I am extremely impressed by this. I do not like it, but you need to see it for what it is. It is the same game the most popular people in most high school classes, companies and other organizations masterfully play and work to their advantage time and time again.
The issue, of course, is that people fall for this. People around her are controlled by their own insecurities and the sense of inclusion, or exclusion, she provides (or withholds) and the sense of importance she is able to make people feel when she does include them. She is able to make people feel both important and unimportant.
This … incidentally, is the same thing that all groups and organizations do to their members.
One of the more interesting stories of a hermit was J.D. Salinger. His classic book, The Catcher in the Rye, is all about people feeling included, excluded and part of (or not part of) and their egos. For Holden Caufield in The Catcher in the Rye, a phony is simply someone who tries too hard to fit in.
In his classic “Franny & Zooey” he writes:
“I’m just sick of ego, ego, ego. My own and everybody else’s. I’m sick of everybody that wants to get somewhere, do something distinguished and all, be somebody interesting. It’s disgusting.”
“It’s everybody, I mean. Everything everybody does is so — I don’t know — not wrong, or even mean, or even stupid necessarily. But just so tiny and meaningless and — sad-making. And the worst part is, if you go bohemian or something crazy like that, you’re conforming just as much only in a different way.”
Presumably in order to avoid being defined and upset and tormented by a constant barrage of others’ opinions and definitions of him (and, like any famous person, his ups and downs would have been well chronicled), J.D. Salinger spent the last 60 years of his life in almost complete seclusion:
The writer J. D. Salinger, who died yesterday aged 91, was as famous for his five decades of stringent reclusiveness as for his best-known novel, The Catcher in the Rye, which was an instant bestseller when it was published in 1951.
It also marked the beginning of an obsessive withdrawal from the world. This hermit, who guarded his privacy with a shotgun and guard dogs behind high walls, was equally fierce in protecting his anonymity with squads of lawyers who attempted to block anything intimate being written about him.
He was the ultimate anti-celebrity, refusing interviews and insisting his photograph was removed from the dust-jackets of his books. (The Daily Mail, January 29, 2010, “Why Did JD Salinger Spend 60 Years Hiding in a Shed”)
Deep down, we all have a need to be connected to others. If we cannot stand being defined by others as more or less important, popular, or significant, we can withdraw, or find new groups.
One solution, of course, is not to be part of groups and become a hermit like Salinger (but this is only an answer for some). What makes Salinger and other hermits I have known and studied (consider the Unabomber, Ted Kaczynski, who also lived as a hermit while carrying out his mayhem and senseless killing) is that they found the only solution to these games was to withdraw.
Both made the decision that withdrawing was their only choice.
I have a better solution: Find new rules and groups with rules that support you and do not keep you down. So many people are unhappy in careers, with where they live, with the people they associate, with their partners, with their sexuality and more. You should never be playing by a set of rules and defined by people you do not want to be defined by. It is punishing and it can literally kill you or cause profound psychological harm.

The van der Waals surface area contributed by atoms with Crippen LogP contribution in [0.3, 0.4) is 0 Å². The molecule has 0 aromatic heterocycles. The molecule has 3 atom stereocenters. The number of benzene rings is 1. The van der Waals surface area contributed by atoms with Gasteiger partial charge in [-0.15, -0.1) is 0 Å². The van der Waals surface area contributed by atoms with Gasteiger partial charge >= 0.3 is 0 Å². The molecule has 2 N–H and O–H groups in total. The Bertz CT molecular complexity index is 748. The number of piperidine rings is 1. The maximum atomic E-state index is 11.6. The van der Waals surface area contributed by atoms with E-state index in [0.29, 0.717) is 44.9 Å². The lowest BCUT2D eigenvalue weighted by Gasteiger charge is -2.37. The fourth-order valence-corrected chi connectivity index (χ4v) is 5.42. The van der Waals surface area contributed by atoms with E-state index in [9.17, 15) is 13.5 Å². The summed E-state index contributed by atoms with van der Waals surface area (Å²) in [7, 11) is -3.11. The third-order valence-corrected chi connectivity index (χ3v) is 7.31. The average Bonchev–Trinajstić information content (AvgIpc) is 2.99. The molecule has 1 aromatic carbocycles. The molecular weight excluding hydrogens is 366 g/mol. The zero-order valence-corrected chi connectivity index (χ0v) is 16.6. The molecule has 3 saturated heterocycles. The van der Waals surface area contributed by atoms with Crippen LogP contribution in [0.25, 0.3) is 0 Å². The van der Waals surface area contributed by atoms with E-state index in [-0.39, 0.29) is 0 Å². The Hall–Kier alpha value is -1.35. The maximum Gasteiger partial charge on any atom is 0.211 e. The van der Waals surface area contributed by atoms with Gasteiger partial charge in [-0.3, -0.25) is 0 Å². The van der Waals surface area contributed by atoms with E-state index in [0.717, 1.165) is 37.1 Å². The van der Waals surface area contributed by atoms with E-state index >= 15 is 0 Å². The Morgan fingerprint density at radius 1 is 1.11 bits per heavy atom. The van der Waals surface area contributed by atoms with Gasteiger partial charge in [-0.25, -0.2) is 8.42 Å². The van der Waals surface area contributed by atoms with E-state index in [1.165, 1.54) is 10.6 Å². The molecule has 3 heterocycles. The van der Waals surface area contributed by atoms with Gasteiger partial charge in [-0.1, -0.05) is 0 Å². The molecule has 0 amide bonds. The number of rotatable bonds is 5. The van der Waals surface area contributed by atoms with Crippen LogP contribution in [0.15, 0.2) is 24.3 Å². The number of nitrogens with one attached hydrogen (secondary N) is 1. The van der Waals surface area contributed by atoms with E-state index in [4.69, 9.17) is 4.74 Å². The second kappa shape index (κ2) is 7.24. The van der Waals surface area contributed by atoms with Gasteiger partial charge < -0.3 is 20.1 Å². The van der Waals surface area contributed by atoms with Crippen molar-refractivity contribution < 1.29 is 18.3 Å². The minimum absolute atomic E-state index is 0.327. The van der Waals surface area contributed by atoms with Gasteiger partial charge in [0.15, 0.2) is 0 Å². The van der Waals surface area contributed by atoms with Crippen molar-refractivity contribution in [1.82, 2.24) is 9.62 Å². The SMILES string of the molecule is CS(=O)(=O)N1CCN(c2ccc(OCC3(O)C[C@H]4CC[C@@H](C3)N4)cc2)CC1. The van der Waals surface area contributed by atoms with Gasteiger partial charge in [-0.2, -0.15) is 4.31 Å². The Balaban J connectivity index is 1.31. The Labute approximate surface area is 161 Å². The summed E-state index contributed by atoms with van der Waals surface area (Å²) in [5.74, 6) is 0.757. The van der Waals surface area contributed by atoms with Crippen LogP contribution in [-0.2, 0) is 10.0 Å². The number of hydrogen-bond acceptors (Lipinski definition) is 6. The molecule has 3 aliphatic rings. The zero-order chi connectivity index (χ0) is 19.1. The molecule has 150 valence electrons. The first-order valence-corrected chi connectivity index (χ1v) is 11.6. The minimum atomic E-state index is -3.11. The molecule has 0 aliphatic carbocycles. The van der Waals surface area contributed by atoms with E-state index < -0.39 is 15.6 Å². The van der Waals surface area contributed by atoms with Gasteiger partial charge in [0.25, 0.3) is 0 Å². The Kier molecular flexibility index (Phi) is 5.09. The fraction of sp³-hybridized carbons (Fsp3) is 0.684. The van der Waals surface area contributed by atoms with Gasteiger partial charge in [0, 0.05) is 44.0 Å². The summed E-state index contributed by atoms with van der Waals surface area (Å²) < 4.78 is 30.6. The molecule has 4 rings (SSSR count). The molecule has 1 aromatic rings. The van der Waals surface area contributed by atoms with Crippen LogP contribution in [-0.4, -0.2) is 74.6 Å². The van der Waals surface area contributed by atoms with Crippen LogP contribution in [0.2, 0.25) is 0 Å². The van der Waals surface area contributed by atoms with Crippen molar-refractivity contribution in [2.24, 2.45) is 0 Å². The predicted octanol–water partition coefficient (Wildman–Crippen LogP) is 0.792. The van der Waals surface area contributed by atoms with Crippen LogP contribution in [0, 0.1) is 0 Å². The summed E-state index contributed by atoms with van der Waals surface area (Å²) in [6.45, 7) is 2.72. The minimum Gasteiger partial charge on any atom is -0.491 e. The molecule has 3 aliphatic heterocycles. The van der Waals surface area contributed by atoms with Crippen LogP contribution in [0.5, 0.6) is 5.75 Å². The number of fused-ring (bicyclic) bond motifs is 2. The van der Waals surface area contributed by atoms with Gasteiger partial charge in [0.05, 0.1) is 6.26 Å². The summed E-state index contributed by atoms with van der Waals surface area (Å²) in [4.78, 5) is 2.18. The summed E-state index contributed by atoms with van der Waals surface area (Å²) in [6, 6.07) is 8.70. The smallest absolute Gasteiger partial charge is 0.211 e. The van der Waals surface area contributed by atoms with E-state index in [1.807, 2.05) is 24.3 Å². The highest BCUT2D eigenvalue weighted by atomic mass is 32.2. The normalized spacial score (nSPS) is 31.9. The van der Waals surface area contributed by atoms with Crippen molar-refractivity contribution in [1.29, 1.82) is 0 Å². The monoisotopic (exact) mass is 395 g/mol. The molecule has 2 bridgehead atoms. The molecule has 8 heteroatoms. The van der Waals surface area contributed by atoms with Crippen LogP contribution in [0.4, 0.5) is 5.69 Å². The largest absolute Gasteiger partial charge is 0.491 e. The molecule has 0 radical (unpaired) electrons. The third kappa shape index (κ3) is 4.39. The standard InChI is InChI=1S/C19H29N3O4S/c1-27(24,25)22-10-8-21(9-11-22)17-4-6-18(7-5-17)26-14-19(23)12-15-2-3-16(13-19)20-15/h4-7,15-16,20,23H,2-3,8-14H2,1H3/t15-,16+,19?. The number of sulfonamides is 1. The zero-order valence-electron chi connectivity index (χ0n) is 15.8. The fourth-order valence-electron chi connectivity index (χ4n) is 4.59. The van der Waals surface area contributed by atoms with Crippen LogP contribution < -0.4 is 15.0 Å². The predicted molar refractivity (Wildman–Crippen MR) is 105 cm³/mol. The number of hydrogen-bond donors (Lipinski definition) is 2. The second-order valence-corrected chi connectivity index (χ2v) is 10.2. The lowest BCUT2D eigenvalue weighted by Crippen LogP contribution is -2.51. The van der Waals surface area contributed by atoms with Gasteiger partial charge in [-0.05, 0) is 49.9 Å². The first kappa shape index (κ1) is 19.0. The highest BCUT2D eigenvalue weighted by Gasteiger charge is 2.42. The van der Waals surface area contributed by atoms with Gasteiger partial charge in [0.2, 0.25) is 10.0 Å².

About six months ago, I was taking an acting class in Rome. At one point during an exercise, an otherwise very composed young man broke down and started crying—so much so that the class literally had to stop while the teacher and others calmed him down. He was upset because he was from a very small village of a few hundred people in Italy where everyone sat outside on their porches every day and gossiped about others and passed judgment on others about one thing or another. He felt it was completely suffocating and the exercises the acting teacher was doing with him were –he claimed—the only time in his life that he had ever felt like he was truly being himself. Until that point, he believed he had to act a certain way for others. He never could be his true self and never be the person he felt comfortable being.
We are too afraid of what others think of us and judge ourselves based on what they will think. We live lives we do not want to because we are afraid of how it will make us look, feel and how others will treat us if we do not.
I have three young children. When a child is young we love them unconditionally and think they are the greatest thing in the world. The young child could do probably anything and we would not care. We still love them and care about them a great deal and want them to be happy, to survive and do well. We also do not care what other people think of our 1-year old child. We love them just the same.
The secret to a happy career and life is realizing that we too need to love ourselves unconditionally. There is no other choice.
About Harrison Barnes
Harrison Barnes is the Founder of BCG Attorney Search and a successful legal recruiter himself. Harrison is extremely committed to and passionate about the profession of legal placement. His firm BCG Attorney Search has placed thousands of attorneys. BCG Attorney Search works with attorneys to dramatically improve their careers by leaving no stone unturned in a search and bringing out the very best in them. Harrison has placed the leaders of the nation’s top law firms, and countless associates who have gone on to lead the nation’s top law firms. There are very few firms Harrison has not made placements with. Harrison’s writings about attorney careers and placements attract millions of reads each year. He coaches and consults with law firms about how to dramatically improve their recruiting and retention efforts. His company LawCrossing has been ranked on the Inc. 500 twice. For more information, please visit Harrison Barnes’ bio.